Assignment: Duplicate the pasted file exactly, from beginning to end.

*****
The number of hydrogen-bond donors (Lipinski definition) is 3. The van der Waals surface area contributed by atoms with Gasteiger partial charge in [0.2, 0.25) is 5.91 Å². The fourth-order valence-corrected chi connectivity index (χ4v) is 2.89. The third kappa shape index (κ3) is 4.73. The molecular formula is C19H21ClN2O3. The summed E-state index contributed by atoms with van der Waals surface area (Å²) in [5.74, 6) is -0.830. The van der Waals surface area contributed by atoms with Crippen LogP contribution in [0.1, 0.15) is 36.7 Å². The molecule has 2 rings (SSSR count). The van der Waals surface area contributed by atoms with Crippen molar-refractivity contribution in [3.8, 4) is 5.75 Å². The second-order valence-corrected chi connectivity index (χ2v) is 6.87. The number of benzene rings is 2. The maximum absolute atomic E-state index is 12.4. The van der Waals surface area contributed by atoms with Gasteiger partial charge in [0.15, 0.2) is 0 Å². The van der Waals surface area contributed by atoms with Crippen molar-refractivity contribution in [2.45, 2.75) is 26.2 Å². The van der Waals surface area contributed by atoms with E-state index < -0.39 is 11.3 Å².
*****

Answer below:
The number of hydrogen-bond donors (Lipinski definition) is 3. The van der Waals surface area contributed by atoms with Gasteiger partial charge in [0.2, 0.25) is 5.91 Å². The fourth-order valence-corrected chi connectivity index (χ4v) is 2.89. The third kappa shape index (κ3) is 4.73. The molecular formula is C19H21ClN2O3. The summed E-state index contributed by atoms with van der Waals surface area (Å²) in [5.74, 6) is -0.830. The van der Waals surface area contributed by atoms with Crippen LogP contribution in [0.1, 0.15) is 36.7 Å². The molecule has 2 rings (SSSR count). The van der Waals surface area contributed by atoms with Crippen molar-refractivity contribution in [3.8, 4) is 5.75 Å². The second-order valence-corrected chi connectivity index (χ2v) is 6.87. The number of benzene rings is 2. The maximum absolute atomic E-state index is 12.4. The van der Waals surface area contributed by atoms with Gasteiger partial charge in [0.15, 0.2) is 0 Å². The van der Waals surface area contributed by atoms with Crippen molar-refractivity contribution in [2.45, 2.75) is 26.2 Å². The van der Waals surface area contributed by atoms with E-state index < -0.39 is 11.3 Å².